Even more profoundly, it may be worthwhile to employ some skepticism with regard to the report by Bedouins on the place of finding a given scroll. The great majority of the fragments were reported to have come from Cave 4, but that cave in fact comprised two separate caves, seven meters apart: 4a and 4b. As reported, “the Bedouin mixed the manuscripts coming from these caves and, accordingly, de Vaux decided to record all fragments coming from both caves as 4Q.”31 Furthermore, as we now know, other caves were found (like the so-called “Timothy’s Cave”), which contained empty and shattered scroll jars, but were never reported by the Bedouins as a site where scrolls were found.32 It is at least possible that some of the reported “Cave 4” fragments stem from these caves.
New fragments may surface which require the editor’s attention. Thus, the fragment XQ7 is identified as a fragment from a copy of Instruction, probably 4Q418; this fragment did not reach the Palestine Archeological Museum but was rather donated later by a private person, who claimed to have bought it from the Bedouins.33
Only occasionally do scholars suggest separating a fragment from a manuscript,34 or argue that two or more DJD manuscripts are actually one. Many fragments (mostly very small ones) remain unidentified even today.35 Modern scholars are not exempt from reviewing the older decisions and criticizing them. Tigchelaar points out cases where suspicion should be raised about the assignment of fragments to scrolls: when the first editors express doubts with regard to the assignment of fragments, when letters are used after the figures (e.g. 4Q214a, 4Q418a, 4Q324c), when fragments were moved from one IAA plate to another, or when individual fragments appear in different museum plates than the bulk of other fragments in their purported scroll.36 Annette Steudel lists the criteria for grouping fragments used by the first team: “the general appearance of the leather, its color, the thickness and the preparation of the skin, the dimensions of the manuscript, the columns, the margins and the carefulness or carelessness of the scribe, the orthography, the language, the content and the genre.”37 Steudel’s reservations immediately follow the list, since all of these criteria may vary even within one manuscript, thus casting doubts on the reassignment.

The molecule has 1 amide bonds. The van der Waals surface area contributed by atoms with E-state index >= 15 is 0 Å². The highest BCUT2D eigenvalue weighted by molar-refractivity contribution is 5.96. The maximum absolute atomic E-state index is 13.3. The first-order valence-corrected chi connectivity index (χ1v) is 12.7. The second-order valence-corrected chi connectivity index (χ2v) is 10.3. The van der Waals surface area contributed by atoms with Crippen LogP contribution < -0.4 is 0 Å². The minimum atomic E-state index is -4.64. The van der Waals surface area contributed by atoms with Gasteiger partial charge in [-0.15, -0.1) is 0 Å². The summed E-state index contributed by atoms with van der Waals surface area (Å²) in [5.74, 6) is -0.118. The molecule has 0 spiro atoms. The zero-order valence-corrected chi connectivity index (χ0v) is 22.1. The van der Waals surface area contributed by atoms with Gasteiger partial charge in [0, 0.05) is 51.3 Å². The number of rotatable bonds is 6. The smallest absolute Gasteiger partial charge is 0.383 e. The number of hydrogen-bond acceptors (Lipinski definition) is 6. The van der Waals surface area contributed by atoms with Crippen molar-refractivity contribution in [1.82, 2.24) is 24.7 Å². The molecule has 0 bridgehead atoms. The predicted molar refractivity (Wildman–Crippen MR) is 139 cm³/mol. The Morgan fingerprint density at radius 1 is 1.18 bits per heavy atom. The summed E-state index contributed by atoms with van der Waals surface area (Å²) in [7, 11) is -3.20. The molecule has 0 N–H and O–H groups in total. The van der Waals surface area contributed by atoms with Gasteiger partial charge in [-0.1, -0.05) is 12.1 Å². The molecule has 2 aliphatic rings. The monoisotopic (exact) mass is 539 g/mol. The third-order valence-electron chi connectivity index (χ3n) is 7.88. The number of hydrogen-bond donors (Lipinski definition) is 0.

The color of the parchment is very conspicuous, and many scholars use it as part of their considerations while assigning fragments into scrolls. This consideration cannot stand alone, however, since changes in color may be found even on the same fragment (see for example 4Q417 2, image B–371299 in the LLDSSDL).
The thickness of the skin depends on its preparation and may vary between sheets. As Tanya Bitler, a conservator at the IAA conservation lab indicated in a private conversation, it also depends on gelatinization later in the preservation process. Since the thickness is difficult to establish in photographs, it requires an examination of the physical fragments.
Other qualities of the parchment, such as marks of preparation, peels, etc. are visible on the new color IAA images, but checking the original fragments is always necessary. Some information can be found in the sections on physical description in the DJD editions of respective scrolls; it is highly valuable because it documents the state of the fragments when they were first found, a state that is sometimes no longer preserved.
The style and size of handwriting may indicate the need to sort the fragments into different manuscripts. While paleography experts may distinguish nuanced variations, this consideration cannot stand on its own. A scroll may attest to the replacement of a scribe in its middle, as in 1QHa or possibly 1QIsaa.38 A somewhat different example from Instruction would be the first line of 4Q423 5, which is written by a different scribe than the rest of this manuscript. A scribe often copies more than one scroll, with some scribes copying possibly as many as fifty scrolls, as claimed by Yardeni.39 A scribe may copy the same document twice, which adds to the confusion. For example, 4Q418 and 4Q418a were once considered as the same manuscript, since their handwriting is so similar. Only after discovering some textual overlaps did it become clear that they are two different copies of the same composition.